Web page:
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Journal of Environmental Quality Abstract - Surface Water Quality

Dairy Heifer Manure Management, Dietary Phosphorus, and Soil Test P Effects on Runoff Phosphorus


This article in JEQ

  1. Vol. 41 No. 5, p. 1600-1611
    Received: Jan 30, 2012
    Published: September 14, 2012

    * Corresponding author(s): bill.jokela@ars.usda.gov
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  1. William E. Jokela *a,
  2. Wayne K. Coblentza and
  3. Patrick C. Hoffmanb
  1. a USDA–ARS, Environmentally Integrated Dairy Management Research Unit, Dairy Forage Research Center, 2615 Yellowstone Dr., Marshfield, WI
    b Dep. of Dairy Science, Univ. of Wisconsin, 2611 Yellowstone Dr., Marshfield, WI. Assigned to Associate Editor Barbara Cade-Menun


Manure application to cropland can contribute to runoff losses of P and eutrophication of surface waters. We conducted a series of three rainfall simulation experiments to assess the effects of dairy heifer dietary P, manure application method, application rate, and soil test P on runoff P losses from two successive simulated rainfall events. Bedded manure (18–21% solids) from dairy heifers fed diets with or without supplemental P was applied on a silt loam soil packed into 1- by 0.2-m sheet metal pans. Manure was either surface-applied or incorporated (Experiment 1) or surface-applied at two rates (Experiment 2) to supply 26 to 63 kg P ha−1. Experiment 3 evaluated runoff P from four similar nonmanured soils with average Bray P1-extractable P levels of 11, 29, 51, and 75 mg kg−1. We measured runoff quantity, total P (TP), dissolved reactive P (DRP), and total and volatile solids in runoff collected for 30 min after runoff initiation from two simulated rain events (70 mm h−1) 3 or 4 d apart. Manure incorporation reduced TP and DRP concentrations and load by 85 to 90% compared with surface application. Doubling the manure rate increased runoff DRP and TP concentrations an average of 36%. In the same experiment, P diet supplementation increased water-extractable P in manure by 100% and increased runoff DRP concentration threefold. Concentrations of solids, TP, and DRP in runoff from Rain 2 were 25 to 75% lower than from Rain 1 in Experiments 1 and 2. Runoff DRP from nonmanured soils increased quadratically with increasing soil test P. These results show that large reductions in P runoff losses can be achieved by incorporation of manure, avoiding unnecessary diet P supplementation, limiting manure application rate, and managing soils to prevent excessive soil test P levels.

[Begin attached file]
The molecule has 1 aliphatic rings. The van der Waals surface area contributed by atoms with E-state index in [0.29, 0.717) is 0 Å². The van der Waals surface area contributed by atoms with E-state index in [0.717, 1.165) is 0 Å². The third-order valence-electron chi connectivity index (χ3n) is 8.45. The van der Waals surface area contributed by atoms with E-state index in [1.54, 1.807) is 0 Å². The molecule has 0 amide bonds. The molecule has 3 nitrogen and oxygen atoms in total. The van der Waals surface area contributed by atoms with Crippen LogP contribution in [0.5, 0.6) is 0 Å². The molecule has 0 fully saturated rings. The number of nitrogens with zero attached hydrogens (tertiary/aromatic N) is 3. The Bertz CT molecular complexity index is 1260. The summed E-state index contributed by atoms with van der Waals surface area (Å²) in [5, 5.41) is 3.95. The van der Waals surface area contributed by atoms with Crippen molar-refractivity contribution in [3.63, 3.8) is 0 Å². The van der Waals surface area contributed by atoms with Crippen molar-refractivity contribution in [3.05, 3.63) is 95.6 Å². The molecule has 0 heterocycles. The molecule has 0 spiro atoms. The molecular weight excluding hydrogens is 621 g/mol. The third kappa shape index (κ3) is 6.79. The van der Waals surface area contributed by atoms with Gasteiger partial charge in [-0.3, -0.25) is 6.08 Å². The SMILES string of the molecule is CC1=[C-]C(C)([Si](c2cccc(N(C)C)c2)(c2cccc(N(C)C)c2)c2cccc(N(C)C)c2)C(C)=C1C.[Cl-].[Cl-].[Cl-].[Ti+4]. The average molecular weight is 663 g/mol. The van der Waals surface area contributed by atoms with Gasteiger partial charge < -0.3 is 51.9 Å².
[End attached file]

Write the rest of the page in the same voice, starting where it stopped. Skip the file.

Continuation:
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Copyright © 2012. Copyright © by the American Society of Agronomy, Crop Science Society of America, and Soil Science Society of America, Inc.